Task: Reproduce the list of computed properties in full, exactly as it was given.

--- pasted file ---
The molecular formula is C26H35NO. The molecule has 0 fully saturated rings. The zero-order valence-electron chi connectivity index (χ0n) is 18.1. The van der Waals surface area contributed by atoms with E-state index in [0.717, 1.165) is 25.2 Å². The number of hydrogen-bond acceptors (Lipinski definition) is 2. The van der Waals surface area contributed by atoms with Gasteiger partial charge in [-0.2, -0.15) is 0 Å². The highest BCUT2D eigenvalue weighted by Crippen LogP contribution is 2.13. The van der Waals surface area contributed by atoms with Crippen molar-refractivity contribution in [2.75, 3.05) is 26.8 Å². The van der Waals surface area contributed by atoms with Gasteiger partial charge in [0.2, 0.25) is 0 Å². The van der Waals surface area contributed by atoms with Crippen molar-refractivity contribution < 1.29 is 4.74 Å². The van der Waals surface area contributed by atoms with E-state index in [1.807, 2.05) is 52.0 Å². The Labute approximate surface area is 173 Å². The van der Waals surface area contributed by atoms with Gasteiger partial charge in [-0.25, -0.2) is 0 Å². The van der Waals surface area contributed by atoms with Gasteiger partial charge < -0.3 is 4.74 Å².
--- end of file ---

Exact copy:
The molecular formula is C26H35NO. The molecule has 0 fully saturated rings. The zero-order valence-electron chi connectivity index (χ0n) is 18.1. The van der Waals surface area contributed by atoms with E-state index in [0.717, 1.165) is 25.2 Å². The number of hydrogen-bond acceptors (Lipinski definition) is 2. The van der Waals surface area contributed by atoms with Gasteiger partial charge in [-0.2, -0.15) is 0 Å². The highest BCUT2D eigenvalue weighted by Crippen LogP contribution is 2.13. The van der Waals surface area contributed by atoms with Crippen molar-refractivity contribution in [2.75, 3.05) is 26.8 Å². The van der Waals surface area contributed by atoms with Gasteiger partial charge in [0.2, 0.25) is 0 Å². The van der Waals surface area contributed by atoms with Crippen molar-refractivity contribution < 1.29 is 4.74 Å². The van der Waals surface area contributed by atoms with E-state index in [1.807, 2.05) is 52.0 Å². The Labute approximate surface area is 173 Å². The van der Waals surface area contributed by atoms with Gasteiger partial charge in [-0.25, -0.2) is 0 Å². The van der Waals surface area contributed by atoms with Gasteiger partial charge < -0.3 is 4.74 Å².